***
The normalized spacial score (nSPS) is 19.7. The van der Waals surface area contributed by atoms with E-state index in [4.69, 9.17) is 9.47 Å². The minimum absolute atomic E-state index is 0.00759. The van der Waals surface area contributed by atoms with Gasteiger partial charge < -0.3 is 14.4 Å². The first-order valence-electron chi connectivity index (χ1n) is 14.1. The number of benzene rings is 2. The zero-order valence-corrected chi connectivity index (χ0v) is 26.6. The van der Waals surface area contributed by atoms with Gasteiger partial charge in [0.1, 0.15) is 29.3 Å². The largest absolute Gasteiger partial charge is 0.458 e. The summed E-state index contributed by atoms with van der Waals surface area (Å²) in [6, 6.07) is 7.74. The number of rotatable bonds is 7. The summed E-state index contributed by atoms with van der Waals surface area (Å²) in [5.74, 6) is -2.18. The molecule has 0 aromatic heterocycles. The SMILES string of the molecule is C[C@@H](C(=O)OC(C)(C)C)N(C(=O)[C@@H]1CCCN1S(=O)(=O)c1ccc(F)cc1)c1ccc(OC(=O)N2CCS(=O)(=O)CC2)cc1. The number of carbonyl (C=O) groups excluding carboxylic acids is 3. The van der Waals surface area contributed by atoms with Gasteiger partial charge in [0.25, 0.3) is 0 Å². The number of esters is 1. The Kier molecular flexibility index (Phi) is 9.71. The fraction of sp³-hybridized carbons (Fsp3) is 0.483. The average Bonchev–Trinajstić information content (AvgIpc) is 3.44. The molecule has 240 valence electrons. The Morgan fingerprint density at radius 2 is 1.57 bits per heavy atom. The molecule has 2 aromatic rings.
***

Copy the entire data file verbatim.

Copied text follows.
The normalized spacial score (nSPS) is 19.7. The van der Waals surface area contributed by atoms with E-state index in [4.69, 9.17) is 9.47 Å². The minimum absolute atomic E-state index is 0.00759. The van der Waals surface area contributed by atoms with Gasteiger partial charge < -0.3 is 14.4 Å². The first-order valence-electron chi connectivity index (χ1n) is 14.1. The number of benzene rings is 2. The zero-order valence-corrected chi connectivity index (χ0v) is 26.6. The van der Waals surface area contributed by atoms with Gasteiger partial charge in [0.1, 0.15) is 29.3 Å². The largest absolute Gasteiger partial charge is 0.458 e. The summed E-state index contributed by atoms with van der Waals surface area (Å²) in [6, 6.07) is 7.74. The number of rotatable bonds is 7. The summed E-state index contributed by atoms with van der Waals surface area (Å²) in [5.74, 6) is -2.18. The molecule has 0 aromatic heterocycles. The SMILES string of the molecule is C[C@@H](C(=O)OC(C)(C)C)N(C(=O)[C@@H]1CCCN1S(=O)(=O)c1ccc(F)cc1)c1ccc(OC(=O)N2CCS(=O)(=O)CC2)cc1. The number of carbonyl (C=O) groups excluding carboxylic acids is 3. The van der Waals surface area contributed by atoms with Gasteiger partial charge in [0.25, 0.3) is 0 Å². The number of esters is 1. The Kier molecular flexibility index (Phi) is 9.71. The fraction of sp³-hybridized carbons (Fsp3) is 0.483. The average Bonchev–Trinajstić information content (AvgIpc) is 3.44. The molecule has 240 valence electrons. The Morgan fingerprint density at radius 2 is 1.57 bits per heavy atom. The molecule has 2 aromatic rings.